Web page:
University of Johannesburg vice-chancellor and principal Professor Tshilidzi Marwala will on Tuesday launch the Tshianeo Marwala scholarship for women in honour of his grandmother

The scholarship is targeted towards women from underprivileged backgrounds who are pursuing studies with a focus on the fourth industrial revolution-related (4IR) studies at postgraduate level.

Prof Marwala, himself a professional engineer and one of the country’s leading experts in 4IR, said that his late grandmother Tshianeo Marwala was his first engineering teacher and his inspiration.

“Vho-Tshianeo Marwala did not go to university in the US to study mechanical engineering as I did,” he said ahead of the launch.

“She did not go to the University of Cambridge in England to study for a doctorate in artificial intelligence (AI) as I did. She never even left South Africa. Despite these limitations, she taught me engineering at an early age. She taught me how to predict the failure of buildings in advance.”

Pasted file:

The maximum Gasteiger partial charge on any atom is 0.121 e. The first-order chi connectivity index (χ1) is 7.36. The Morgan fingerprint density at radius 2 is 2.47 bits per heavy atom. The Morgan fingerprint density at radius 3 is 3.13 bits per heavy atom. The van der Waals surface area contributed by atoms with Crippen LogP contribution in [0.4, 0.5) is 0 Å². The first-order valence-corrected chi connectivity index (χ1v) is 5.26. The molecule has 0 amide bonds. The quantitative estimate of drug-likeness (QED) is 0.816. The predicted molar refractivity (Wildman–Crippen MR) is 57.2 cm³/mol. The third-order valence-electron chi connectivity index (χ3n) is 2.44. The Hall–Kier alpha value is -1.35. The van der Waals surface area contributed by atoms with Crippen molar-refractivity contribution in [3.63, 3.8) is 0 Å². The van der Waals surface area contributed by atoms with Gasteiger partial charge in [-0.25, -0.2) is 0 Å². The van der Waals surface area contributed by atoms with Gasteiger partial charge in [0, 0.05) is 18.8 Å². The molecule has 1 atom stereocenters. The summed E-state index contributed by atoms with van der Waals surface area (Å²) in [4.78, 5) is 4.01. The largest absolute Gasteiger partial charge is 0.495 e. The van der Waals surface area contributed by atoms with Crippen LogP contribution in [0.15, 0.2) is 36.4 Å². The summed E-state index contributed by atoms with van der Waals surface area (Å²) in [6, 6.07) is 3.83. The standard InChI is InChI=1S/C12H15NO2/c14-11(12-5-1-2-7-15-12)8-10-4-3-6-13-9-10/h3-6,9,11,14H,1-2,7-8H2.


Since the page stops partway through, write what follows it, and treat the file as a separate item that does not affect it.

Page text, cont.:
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Born in 1925 at Makhonde village in Venda, Limpopo, Tshianeo Marwala was popular as a skilled artisan and a traditional engineer who made floor mats using reeds and clay pots – an art rich in lessons for engineering, such as supply-chain management, metallurgy, applied mathematics, thermodynamics and AI.

“Even though she didn’t go to school, my grandmother’s understanding of scientific principles such as vibration to assess clay pots was outstanding. She was able to apply the annealing process without knowing the Boltzmann equation invented by the Austrian scientist, Ludwig Boltzmann,” Prof Marwala said.

He said that the aim of the scholarship was to grow the number of women in the engineering field.

“South African women have made many advances in industry in recent years, but much more work needs to be done to attract and retain women, particularly in areas such as engineering,” he said.

“The search for qualified and talented engineers remains one of the greatest challenges faced by companies across the globe. Even greater difficulty is experienced in attracting and retaining women engineers who comprise a small percent of the available workforce in the sector. It’s important that women are visible in all areas of study, especially as we embrace 4IR.”

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Author: ANA Newswire